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Moms toil to build champs

The Telegraph speaks to two champions who made their mothers proud
Sharmishtha Debnath and (right) Paromita Mondal
Sharmishtha Debnath and (right) Paromita Mondal
Telegraph picture

Subhankar Chowdhury   |   Calcutta   |   Published 19.07.20, 02:15 AM

Mothers worked hard so that their daughters could overcome the odds. And they delivered the results. The Telegraph spoke to two champions who made their mothers proud.

Paromita Mondal, 86.8 per cent in HS; Jagatpur Adarsha Vidyalaya, Howrah

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Her mother prepares phuchkas and sells them to phuchka-wallahs, some of whom sell the stuff on carts outside her school.

Chobi Mondal began working as a labourer in a factory that makes ball pens because the money she earned by preparing phuchkas was not enough for her daughter Paromita’s studies.

Paromita’s score in the HS exams (the results were declared on Friday) made her feel her struggle had paid off, Mondal, 44, said. “Her father used to work as a garage mechanic. He had to discontinue work in early 2019 because of poor eyesight. I have been working since then to run the family and take care of her studies.”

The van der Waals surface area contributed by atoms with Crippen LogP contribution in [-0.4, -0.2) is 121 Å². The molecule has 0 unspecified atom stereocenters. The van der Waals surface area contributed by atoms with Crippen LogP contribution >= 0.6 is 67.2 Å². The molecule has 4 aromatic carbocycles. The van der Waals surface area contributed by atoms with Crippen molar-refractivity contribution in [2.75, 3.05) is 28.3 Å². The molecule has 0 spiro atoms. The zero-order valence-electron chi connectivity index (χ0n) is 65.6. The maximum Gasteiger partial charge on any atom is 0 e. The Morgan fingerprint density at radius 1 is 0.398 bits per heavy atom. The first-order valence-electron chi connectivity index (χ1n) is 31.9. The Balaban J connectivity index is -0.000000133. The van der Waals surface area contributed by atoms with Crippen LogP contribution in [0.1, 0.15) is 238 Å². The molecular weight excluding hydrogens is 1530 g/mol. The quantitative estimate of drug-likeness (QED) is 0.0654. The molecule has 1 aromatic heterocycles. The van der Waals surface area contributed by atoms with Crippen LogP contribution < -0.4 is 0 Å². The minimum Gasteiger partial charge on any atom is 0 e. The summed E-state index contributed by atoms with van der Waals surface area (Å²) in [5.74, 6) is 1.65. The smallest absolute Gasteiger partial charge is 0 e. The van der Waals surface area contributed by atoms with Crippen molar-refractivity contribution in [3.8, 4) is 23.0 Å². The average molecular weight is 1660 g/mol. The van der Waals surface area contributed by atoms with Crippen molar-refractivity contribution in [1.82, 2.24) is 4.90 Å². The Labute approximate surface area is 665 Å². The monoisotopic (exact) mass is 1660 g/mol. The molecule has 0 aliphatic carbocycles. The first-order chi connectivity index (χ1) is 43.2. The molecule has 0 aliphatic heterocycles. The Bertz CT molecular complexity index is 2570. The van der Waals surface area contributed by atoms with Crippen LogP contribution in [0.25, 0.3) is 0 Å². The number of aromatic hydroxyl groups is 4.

The family’s income hardly exceeds Rs 3,000 a month. As this was not enough, Paromita had to take help of a charitable trust “Aalo”.

The founder of the trust, Bubai Bag, is an alumnus of her school.

Paromita who aspires to study English honours has scored 90 in the subject. She has scored 77 in Bengali, 91 in geography, 90 in Sanskrit, 80 in political science, and 83 in history.

“The trust only helps at the higher secondary level. My mother is not earning enough… the factory is not functioning regularly because of the pandemic. I thought I could give tuitions to raise the cost of higher education. But nobody is hiring tutors during the lockdown,” she said.

Sharmishtha Debnath, 89.1 per cent in HS; Guptipara High School, Hooghly

She kept studying, undeterred by the whirring of her mother Shampa Debnath’s sewing machine.

Debnath was “filled with joy” as her daughter scored 89.1 per cent in the HS exams. “Sharmishtha’s father died five years ago. I had to take to stitching clothes to run the family. I could hardly provide her with any support with the meagre income. I was filled with joy as she told me her scores.”

The biological science honours aspirant has scored 92 in physics, 91 in chemistry, 84 in biological science, 60 in mathematics, 91 in English, and 88 in Bengali.

Sharmishtha relied on her school’s support for books and tuition.

She wants to study in Chandernagore Government College. What made her opt for the college?

“A government college will not be that costly,” she said.

Debnath said her monthly income was around Rs 3,500 before the lockdown. Now, it has dropped to Rs 1,500, she said. “My neighbours have been telling me to get her married off as she has crossed 18. But I want her to fulfil her dreams… the path will be difficult, though.”



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